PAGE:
It appears the  Memorandum of Understanding  reached between the Government of Liberia and the Newspapers Publishers Association of Liberia in September 2012, aimed at seeking means to settle arrears the government owes local dailies  for advertisements  has turned into  a floodgate against the interest of newspaper publishers.

An available copy of the GOL/NPAL  MOU entered into on September 20, 2012 reportedly  committed both parties to terms and conditions that could be used to settle payment of advertisement bills the government  owed  concerned newspapers (various dailies and tri-weeklies from January 2006 thru August  2012) and beyond.

In the MOU, both parties seek to establish and determine GOL’s outstanding arrears to NPAL, pursuant to which an amicable resolution would be derived, aimed at liquidating the agreed amount as stipulated by the MOU.

The document further indicates that GOL is agreeable to dealing with the leadership of the NPAL on terms and conditions as set out by the parties.

A striking  component of the MOU  resolves that GOL shall promptly settle arrears to NPAL and said settlement shall be broken down into two parts wherein arrears for the period  January 2006 thru December 2011 which constituted part I is resolved to be  US$150,000 while part II of the agreement  sets to reflect arrears covering  the period January  2012 thru August 2012 and same shall be separately and thoroughly  validated and vetted by the Ministers of Information, Cultural Affairs & Tourism and Finance prior to any payment being made.

According to part I of the payment arrangement which resolved that US$150,000 would liquidate  the  arrears  covering  January 2006 thru August 2012, each individual daily (Daily Observer, The Analyst, FrontPageAfrica, New Dawn, In Profile, New Democrat, Heritage, The News, The Informer, Insight  and National Chronicle) was allotted ten thousand United States Dollars each, while five thousand United States dollars was allotted to each individual tri-weekly (Liberian Express, The Independent, Concord Times, Public Agenda, New Republic, Women Voices, Focus and New Vision).

The In Profile investigation has discovered that the US$150, 000 payments was done and coined “Golden Handshake” on October 3, 2012.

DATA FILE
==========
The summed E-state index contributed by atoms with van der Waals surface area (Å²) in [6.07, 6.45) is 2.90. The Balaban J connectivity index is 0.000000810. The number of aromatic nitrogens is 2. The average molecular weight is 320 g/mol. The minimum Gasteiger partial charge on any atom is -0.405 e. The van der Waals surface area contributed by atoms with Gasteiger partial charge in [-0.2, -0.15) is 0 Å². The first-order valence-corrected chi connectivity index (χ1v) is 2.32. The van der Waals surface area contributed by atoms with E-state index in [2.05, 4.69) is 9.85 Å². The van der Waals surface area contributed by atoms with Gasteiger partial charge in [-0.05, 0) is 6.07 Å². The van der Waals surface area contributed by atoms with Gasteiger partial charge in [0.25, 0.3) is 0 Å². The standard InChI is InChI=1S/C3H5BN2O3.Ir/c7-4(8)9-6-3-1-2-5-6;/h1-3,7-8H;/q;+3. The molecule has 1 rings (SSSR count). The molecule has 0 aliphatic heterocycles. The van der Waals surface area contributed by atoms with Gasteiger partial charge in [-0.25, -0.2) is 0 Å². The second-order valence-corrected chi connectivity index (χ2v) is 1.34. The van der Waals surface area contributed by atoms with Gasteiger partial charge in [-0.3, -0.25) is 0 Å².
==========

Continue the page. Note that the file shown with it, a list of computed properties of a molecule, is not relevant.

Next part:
However, part II of the MOU seems to have since experienced hiccups due to alleged manipulation by the Ministry of Information, Cultural Affairs & Tourism due to its failure to live up to the spirit and letter of the MOU, thereby ignoring separate and thorough validation and vetting by Information and Finance before any payment would be made as the MOU requires.

Scores of publishers who accepted the first payment vehemently rejected having another “Golden Handshake” insisting that the government through the requisite authorities should validate and vet their bills and pay them.

It is not clear who might have suggested another “Golden Handshake” during the course of the Christmas and New Year Seasons, many newspapers that could not have received ten or five thousand United States dollars due to less advertisements they might have published, pleaded and benefitted  while those that resisted  the “Handshake”  remained resolute.

Accordingly, the decision taken at the time was that those who refused to take the “Handshake” should wait for a vetting process in January before they could be paid.

However, the process of vetting has taken place, it seems a tactic designed to frustrate the concerned publishers has made the process  very  repressive and intimidating to the effect that at vetting site, exchanges of harsh words between some publishers and  government officials over the manner in which the exercise has taken place characterized the process.

Subsequent article may disclose startling pieces of information.